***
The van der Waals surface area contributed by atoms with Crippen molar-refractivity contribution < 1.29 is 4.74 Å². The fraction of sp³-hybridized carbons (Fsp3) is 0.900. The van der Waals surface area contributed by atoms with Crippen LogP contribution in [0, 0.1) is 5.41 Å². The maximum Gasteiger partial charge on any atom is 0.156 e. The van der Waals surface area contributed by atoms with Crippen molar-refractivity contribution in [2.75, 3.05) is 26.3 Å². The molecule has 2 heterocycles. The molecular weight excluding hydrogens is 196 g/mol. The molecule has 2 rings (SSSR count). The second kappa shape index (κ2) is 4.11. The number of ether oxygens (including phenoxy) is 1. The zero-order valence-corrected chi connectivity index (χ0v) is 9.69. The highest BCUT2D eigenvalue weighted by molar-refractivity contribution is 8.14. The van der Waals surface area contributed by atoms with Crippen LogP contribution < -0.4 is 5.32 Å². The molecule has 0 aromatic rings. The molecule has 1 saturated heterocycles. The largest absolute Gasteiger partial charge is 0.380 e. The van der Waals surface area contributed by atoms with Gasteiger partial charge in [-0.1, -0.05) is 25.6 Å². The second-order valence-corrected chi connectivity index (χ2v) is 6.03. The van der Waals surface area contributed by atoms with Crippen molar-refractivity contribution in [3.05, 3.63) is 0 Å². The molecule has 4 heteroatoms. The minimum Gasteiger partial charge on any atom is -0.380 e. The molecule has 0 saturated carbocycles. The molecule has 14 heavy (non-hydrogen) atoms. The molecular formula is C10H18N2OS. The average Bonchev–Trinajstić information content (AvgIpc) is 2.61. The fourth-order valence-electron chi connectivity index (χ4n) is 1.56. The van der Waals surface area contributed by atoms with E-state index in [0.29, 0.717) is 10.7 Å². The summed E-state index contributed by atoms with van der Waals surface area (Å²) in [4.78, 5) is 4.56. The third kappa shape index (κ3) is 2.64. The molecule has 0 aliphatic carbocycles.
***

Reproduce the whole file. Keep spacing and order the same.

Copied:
The van der Waals surface area contributed by atoms with Crippen molar-refractivity contribution < 1.29 is 4.74 Å². The fraction of sp³-hybridized carbons (Fsp3) is 0.900. The van der Waals surface area contributed by atoms with Crippen LogP contribution in [0, 0.1) is 5.41 Å². The maximum Gasteiger partial charge on any atom is 0.156 e. The van der Waals surface area contributed by atoms with Crippen molar-refractivity contribution in [2.75, 3.05) is 26.3 Å². The molecule has 2 heterocycles. The molecular weight excluding hydrogens is 196 g/mol. The molecule has 2 rings (SSSR count). The second kappa shape index (κ2) is 4.11. The number of ether oxygens (including phenoxy) is 1. The zero-order valence-corrected chi connectivity index (χ0v) is 9.69. The highest BCUT2D eigenvalue weighted by molar-refractivity contribution is 8.14. The van der Waals surface area contributed by atoms with Crippen LogP contribution < -0.4 is 5.32 Å². The molecule has 0 aromatic rings. The molecule has 1 saturated heterocycles. The largest absolute Gasteiger partial charge is 0.380 e. The van der Waals surface area contributed by atoms with Gasteiger partial charge in [-0.1, -0.05) is 25.6 Å². The second-order valence-corrected chi connectivity index (χ2v) is 6.03. The van der Waals surface area contributed by atoms with Crippen molar-refractivity contribution in [3.05, 3.63) is 0 Å². The molecule has 4 heteroatoms. The minimum Gasteiger partial charge on any atom is -0.380 e. The molecule has 0 saturated carbocycles. The molecule has 14 heavy (non-hydrogen) atoms. The molecular formula is C10H18N2OS. The average Bonchev–Trinajstić information content (AvgIpc) is 2.61. The fourth-order valence-electron chi connectivity index (χ4n) is 1.56. The van der Waals surface area contributed by atoms with E-state index in [0.29, 0.717) is 10.7 Å². The summed E-state index contributed by atoms with van der Waals surface area (Å²) in [4.78, 5) is 4.56. The third kappa shape index (κ3) is 2.64. The molecule has 0 aliphatic carbocycles.